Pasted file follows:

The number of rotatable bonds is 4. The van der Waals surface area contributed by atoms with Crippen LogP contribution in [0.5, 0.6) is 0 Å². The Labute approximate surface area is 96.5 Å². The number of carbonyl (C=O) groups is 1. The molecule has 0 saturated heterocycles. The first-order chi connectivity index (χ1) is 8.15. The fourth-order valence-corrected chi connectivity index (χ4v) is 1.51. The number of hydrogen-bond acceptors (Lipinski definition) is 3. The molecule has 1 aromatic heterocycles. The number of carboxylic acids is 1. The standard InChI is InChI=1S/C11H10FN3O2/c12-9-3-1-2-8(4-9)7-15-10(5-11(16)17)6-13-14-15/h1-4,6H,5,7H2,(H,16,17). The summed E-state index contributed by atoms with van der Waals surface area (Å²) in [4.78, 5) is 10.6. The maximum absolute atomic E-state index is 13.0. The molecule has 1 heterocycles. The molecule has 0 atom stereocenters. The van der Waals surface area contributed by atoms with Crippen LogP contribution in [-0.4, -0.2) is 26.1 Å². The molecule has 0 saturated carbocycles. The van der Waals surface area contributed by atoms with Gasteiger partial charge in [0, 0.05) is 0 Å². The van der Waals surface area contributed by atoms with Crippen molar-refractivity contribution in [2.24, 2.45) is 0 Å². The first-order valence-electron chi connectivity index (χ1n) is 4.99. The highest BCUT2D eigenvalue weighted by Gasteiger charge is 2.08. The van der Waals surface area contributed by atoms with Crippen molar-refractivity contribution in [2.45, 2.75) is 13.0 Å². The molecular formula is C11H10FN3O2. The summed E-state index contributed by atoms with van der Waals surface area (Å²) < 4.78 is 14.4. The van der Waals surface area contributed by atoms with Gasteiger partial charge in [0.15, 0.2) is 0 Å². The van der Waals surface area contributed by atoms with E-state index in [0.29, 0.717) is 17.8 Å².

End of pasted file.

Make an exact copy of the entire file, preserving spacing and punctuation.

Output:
The number of rotatable bonds is 4. The van der Waals surface area contributed by atoms with Crippen LogP contribution in [0.5, 0.6) is 0 Å². The Labute approximate surface area is 96.5 Å². The number of carbonyl (C=O) groups is 1. The molecule has 0 saturated heterocycles. The first-order chi connectivity index (χ1) is 8.15. The fourth-order valence-corrected chi connectivity index (χ4v) is 1.51. The number of hydrogen-bond acceptors (Lipinski definition) is 3. The molecule has 1 aromatic heterocycles. The number of carboxylic acids is 1. The standard InChI is InChI=1S/C11H10FN3O2/c12-9-3-1-2-8(4-9)7-15-10(5-11(16)17)6-13-14-15/h1-4,6H,5,7H2,(H,16,17). The summed E-state index contributed by atoms with van der Waals surface area (Å²) in [4.78, 5) is 10.6. The maximum absolute atomic E-state index is 13.0. The molecule has 1 heterocycles. The molecule has 0 atom stereocenters. The van der Waals surface area contributed by atoms with Crippen LogP contribution in [-0.4, -0.2) is 26.1 Å². The molecule has 0 saturated carbocycles. The van der Waals surface area contributed by atoms with Gasteiger partial charge in [0, 0.05) is 0 Å². The van der Waals surface area contributed by atoms with Crippen molar-refractivity contribution in [2.24, 2.45) is 0 Å². The first-order valence-electron chi connectivity index (χ1n) is 4.99. The highest BCUT2D eigenvalue weighted by Gasteiger charge is 2.08. The van der Waals surface area contributed by atoms with Crippen molar-refractivity contribution in [2.45, 2.75) is 13.0 Å². The molecular formula is C11H10FN3O2. The summed E-state index contributed by atoms with van der Waals surface area (Å²) < 4.78 is 14.4. The van der Waals surface area contributed by atoms with Gasteiger partial charge in [0.15, 0.2) is 0 Å². The van der Waals surface area contributed by atoms with E-state index in [0.29, 0.717) is 17.8 Å².